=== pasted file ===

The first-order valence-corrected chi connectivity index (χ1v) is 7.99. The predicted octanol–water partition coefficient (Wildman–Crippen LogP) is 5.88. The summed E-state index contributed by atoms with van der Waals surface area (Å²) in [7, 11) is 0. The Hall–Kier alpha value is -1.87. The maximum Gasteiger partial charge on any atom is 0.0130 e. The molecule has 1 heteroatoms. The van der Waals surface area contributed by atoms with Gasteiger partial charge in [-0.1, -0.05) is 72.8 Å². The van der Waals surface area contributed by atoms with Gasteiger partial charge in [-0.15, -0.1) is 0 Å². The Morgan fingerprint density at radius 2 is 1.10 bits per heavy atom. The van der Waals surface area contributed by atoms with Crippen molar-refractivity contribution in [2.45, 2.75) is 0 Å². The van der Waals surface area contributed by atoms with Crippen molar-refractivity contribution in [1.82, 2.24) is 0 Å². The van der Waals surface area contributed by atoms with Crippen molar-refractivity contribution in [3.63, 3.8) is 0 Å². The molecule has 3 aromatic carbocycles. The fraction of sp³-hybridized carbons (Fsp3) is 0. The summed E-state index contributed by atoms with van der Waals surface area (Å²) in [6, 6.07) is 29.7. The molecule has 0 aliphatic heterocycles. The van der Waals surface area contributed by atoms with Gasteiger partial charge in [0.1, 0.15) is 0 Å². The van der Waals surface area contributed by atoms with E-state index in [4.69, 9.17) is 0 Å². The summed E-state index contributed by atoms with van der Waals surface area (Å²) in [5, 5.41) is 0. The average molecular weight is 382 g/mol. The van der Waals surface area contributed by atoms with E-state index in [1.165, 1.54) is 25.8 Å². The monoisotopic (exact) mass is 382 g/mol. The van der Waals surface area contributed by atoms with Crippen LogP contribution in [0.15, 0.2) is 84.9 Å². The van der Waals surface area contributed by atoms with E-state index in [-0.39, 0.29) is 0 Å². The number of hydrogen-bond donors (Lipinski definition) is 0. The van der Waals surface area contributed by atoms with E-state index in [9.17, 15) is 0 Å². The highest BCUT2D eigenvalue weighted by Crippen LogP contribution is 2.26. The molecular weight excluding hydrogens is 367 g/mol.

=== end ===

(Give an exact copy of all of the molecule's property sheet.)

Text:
The first-order valence-corrected chi connectivity index (χ1v) is 7.99. The predicted octanol–water partition coefficient (Wildman–Crippen LogP) is 5.88. The summed E-state index contributed by atoms with van der Waals surface area (Å²) in [7, 11) is 0. The Hall–Kier alpha value is -1.87. The maximum Gasteiger partial charge on any atom is 0.0130 e. The molecule has 1 heteroatoms. The van der Waals surface area contributed by atoms with Gasteiger partial charge in [-0.1, -0.05) is 72.8 Å². The van der Waals surface area contributed by atoms with Gasteiger partial charge in [-0.15, -0.1) is 0 Å². The Morgan fingerprint density at radius 2 is 1.10 bits per heavy atom. The van der Waals surface area contributed by atoms with Crippen molar-refractivity contribution in [2.45, 2.75) is 0 Å². The van der Waals surface area contributed by atoms with Crippen molar-refractivity contribution in [1.82, 2.24) is 0 Å². The van der Waals surface area contributed by atoms with Crippen molar-refractivity contribution in [3.63, 3.8) is 0 Å². The molecule has 3 aromatic carbocycles. The fraction of sp³-hybridized carbons (Fsp3) is 0. The summed E-state index contributed by atoms with van der Waals surface area (Å²) in [6, 6.07) is 29.7. The molecule has 0 aliphatic heterocycles. The van der Waals surface area contributed by atoms with Gasteiger partial charge in [0.1, 0.15) is 0 Å². The van der Waals surface area contributed by atoms with E-state index in [4.69, 9.17) is 0 Å². The summed E-state index contributed by atoms with van der Waals surface area (Å²) in [5, 5.41) is 0. The average molecular weight is 382 g/mol. The van der Waals surface area contributed by atoms with E-state index in [1.165, 1.54) is 25.8 Å². The monoisotopic (exact) mass is 382 g/mol. The van der Waals surface area contributed by atoms with Crippen LogP contribution in [0.15, 0.2) is 84.9 Å². The van der Waals surface area contributed by atoms with E-state index in [-0.39, 0.29) is 0 Å². The number of hydrogen-bond donors (Lipinski definition) is 0. The van der Waals surface area contributed by atoms with E-state index in [9.17, 15) is 0 Å². The highest BCUT2D eigenvalue weighted by Crippen LogP contribution is 2.26. The molecular weight excluding hydrogens is 367 g/mol.